AN EXCITING place filled with great finds or a labyrinth for non-oenophiles? A wine store can be both. Overwhelmed by options, one can easily get lost in the aisles. What if it turned out there’s a method to the merchandising? While the selection of bottles varies from store to store, merchants can be remarkably consistent in the way they arrange them.
After talking to wine shop owners around the country, I’ve created a map of a typical store. As pandemic precautions continue to make us keenly aware of how much time we spend in a store, shopping strategically can alleviate stress and might even lead to discovering great values.
If it’s summer, the rosé is reliably positioned right by the door, and if it’s fall, there’s likely to be a light red wine. In other words, the front of the shop is a seasonal spot. I asked Ali Besharat, associate professor of marketing at the Daniels College of Business at the University of Denver, what he thought of these placements. “Matching season and customer is very important,” he said. “People want to make a minimal cognitive effort.” But the front of the store is also where staffers are likely to voice their vinous opinions with featured “staff picks” or “greatest hits.” These wines are often “value-priced,” noted Steve Flynn, owner of Amsterdam Wine Co. in New York City. Mr. Flynn places four wines in the front, designated as staff picks. Phil Bernstein, general manager of Addy Bassin’s MacArthur Beverages in Washington, D.C., features staff picks priced at $15 a bottle up front, along with several of the store’s direct-import wines. At Zachys Wine & Liquor in Scarsdale, N.Y., staff picks are, likewise, positioned next to the door—directly across from the hand sanitizer, another consistent feature in most wine shops today.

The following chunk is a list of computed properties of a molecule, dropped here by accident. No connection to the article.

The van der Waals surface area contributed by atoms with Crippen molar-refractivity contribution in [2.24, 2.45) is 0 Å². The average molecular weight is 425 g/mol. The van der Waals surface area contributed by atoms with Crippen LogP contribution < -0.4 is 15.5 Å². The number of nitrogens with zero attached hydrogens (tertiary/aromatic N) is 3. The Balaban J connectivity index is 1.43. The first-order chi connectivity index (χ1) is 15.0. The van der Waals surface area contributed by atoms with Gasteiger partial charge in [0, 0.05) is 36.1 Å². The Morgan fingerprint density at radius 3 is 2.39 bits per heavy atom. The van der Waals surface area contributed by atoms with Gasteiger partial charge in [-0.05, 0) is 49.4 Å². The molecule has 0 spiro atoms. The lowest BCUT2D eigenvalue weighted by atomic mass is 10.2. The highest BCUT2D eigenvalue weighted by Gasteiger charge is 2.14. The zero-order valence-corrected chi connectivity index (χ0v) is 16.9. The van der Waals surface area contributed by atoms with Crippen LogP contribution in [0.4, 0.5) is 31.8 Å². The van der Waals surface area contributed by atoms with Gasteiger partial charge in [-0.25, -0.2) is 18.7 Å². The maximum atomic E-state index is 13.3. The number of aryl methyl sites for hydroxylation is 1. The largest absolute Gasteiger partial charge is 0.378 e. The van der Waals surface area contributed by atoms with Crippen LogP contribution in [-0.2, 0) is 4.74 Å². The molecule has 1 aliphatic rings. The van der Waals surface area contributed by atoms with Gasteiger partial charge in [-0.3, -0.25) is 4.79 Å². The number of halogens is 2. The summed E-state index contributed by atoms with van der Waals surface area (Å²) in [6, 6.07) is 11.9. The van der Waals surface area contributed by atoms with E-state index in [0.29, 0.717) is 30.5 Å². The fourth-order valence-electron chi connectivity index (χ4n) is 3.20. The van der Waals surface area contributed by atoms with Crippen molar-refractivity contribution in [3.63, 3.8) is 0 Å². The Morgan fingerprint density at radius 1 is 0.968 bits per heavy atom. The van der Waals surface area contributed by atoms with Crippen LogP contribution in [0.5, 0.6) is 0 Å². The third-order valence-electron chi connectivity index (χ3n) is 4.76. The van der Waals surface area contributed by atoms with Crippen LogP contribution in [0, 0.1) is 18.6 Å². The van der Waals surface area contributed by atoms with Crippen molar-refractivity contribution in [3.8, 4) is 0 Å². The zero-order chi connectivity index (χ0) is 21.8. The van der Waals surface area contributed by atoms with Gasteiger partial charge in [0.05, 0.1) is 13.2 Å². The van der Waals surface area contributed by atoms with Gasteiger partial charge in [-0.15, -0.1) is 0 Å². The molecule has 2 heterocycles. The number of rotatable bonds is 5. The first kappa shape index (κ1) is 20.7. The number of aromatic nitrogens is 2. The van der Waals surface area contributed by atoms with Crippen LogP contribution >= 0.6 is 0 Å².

Beyond offering hand sanitizer for customers’ use, retailers have made other Covid-19-related changes to stores, creating larger pathways between aisles and removing large displays of wine from the floor. But the biggest changes might be found near the cash register. Shoppers waiting to check out must now stand at least 6 feet apart, which often means longer lines and the opportunity for merchants to sell more wine or wine-related merchandise.
As at many stores, the offerings near the register are geared toward impulse buying. Within easy reach of the cashier’s line at Gary’s Wine & Marketplace in Wayne, N.J., customers find novelties such as wine in cans and accessories such as corkscrews, fun wine gadgets and cheese boards. The concept is similar in the four other Gary’s stores in New Jersey and Napa, according to proprietor Gary Fisch.Gina Trippi, co-proprietor of Metro Wines in Asheville, N.C., features wine in cans and wine in boxes near her cash register, as well as dog toys made from old T-shirts. (The dog-friendly proprietors feature photos of favorite canines all over their store.)